Meanwhile, with side-story series Sword Oratoria, we follow the adventures of Loki Familia which is home to Bell’s idol Aiz. The Familia is considered one of the best in Orario and seeing the world through the eyes of Aiz and her group is very different to that of Bell. It’s a chance for Omori to up the stakes and offers the kind of frantic, impossible situations that Bell isn’t strong enough to face. However, above all, Sword Oratoria explores the world of DanMachi more than the main series ever can. With so many more characters and backgrounds, Sword Oratoria answers a lot of unanswered questions and is genuinely a great addition to the universe. The fact that it runs concurrently alongside the main series means we get to see Bell’s adventures from the perspective of other adventurers too, which is often fascinating in its own right.
I mentioned above that Omori writes three DanMachi series currently and the third of those is Familia Chronicle. This one is only a single volume so far, but Omori has noted in the afterword that he created the series to give himself the opportunity to tell stories about characters we don’t otherwise see much of. For example, the series’ first volume focused on Lyu – the mysterious elf adventurer Bell is friends with. Familia Chronicle is yet another angle from which to view the overall universe, but one with short stories in mind rather than an on-going plot, which differentiates it from Sword Oratoria.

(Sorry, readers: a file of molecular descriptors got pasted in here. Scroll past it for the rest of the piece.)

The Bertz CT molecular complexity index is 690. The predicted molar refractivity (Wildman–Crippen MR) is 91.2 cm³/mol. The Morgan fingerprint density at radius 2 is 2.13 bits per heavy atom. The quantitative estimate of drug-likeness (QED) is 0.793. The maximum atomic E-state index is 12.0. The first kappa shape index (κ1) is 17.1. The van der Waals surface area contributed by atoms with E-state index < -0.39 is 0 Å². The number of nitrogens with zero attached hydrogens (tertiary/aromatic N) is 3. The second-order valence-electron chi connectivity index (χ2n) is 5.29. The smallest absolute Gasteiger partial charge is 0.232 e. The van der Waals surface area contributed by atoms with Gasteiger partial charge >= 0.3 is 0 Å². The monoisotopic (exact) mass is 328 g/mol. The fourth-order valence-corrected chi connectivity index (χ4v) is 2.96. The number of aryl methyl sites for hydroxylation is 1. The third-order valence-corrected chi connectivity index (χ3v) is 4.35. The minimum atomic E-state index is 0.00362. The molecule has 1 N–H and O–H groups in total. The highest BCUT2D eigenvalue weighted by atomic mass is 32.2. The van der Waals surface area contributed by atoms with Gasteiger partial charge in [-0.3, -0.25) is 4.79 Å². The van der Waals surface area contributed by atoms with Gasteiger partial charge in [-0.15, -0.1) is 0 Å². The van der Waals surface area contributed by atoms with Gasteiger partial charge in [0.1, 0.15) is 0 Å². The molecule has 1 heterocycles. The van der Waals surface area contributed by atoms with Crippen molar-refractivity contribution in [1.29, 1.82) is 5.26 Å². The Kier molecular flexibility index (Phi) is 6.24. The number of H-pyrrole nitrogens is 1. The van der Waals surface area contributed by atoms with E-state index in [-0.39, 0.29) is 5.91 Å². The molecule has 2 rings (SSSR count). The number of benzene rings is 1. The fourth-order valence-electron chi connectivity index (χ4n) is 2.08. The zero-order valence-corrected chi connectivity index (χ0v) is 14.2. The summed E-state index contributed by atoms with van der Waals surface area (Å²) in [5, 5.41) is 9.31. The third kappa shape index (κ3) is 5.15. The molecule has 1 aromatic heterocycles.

As an avid light novel reader, I can say that most series I follow for 13+ volumes are usually stale by now. Even if they’re not stale then they’ve lapsed into a routine in how the stories are told and what happens. This is especially true of the fantasy/isekai genre where the goals of the story are often fuzzier than in other series, but somehow DanMachi manages to avoid this trap.
““Vows are broken again and again. I’m sure there’s not a vow in the world that hasn’t been broken. But some people are bad at giving up, and those people bring their vows back to life time and again. Those people who resolve to do something, and who move forward even as they wipe their tears – they’re called “adventurers”. Because a desire, I’m sure, becomes far stronger and more impudent when it is reborn.” – DanMachi Volume 12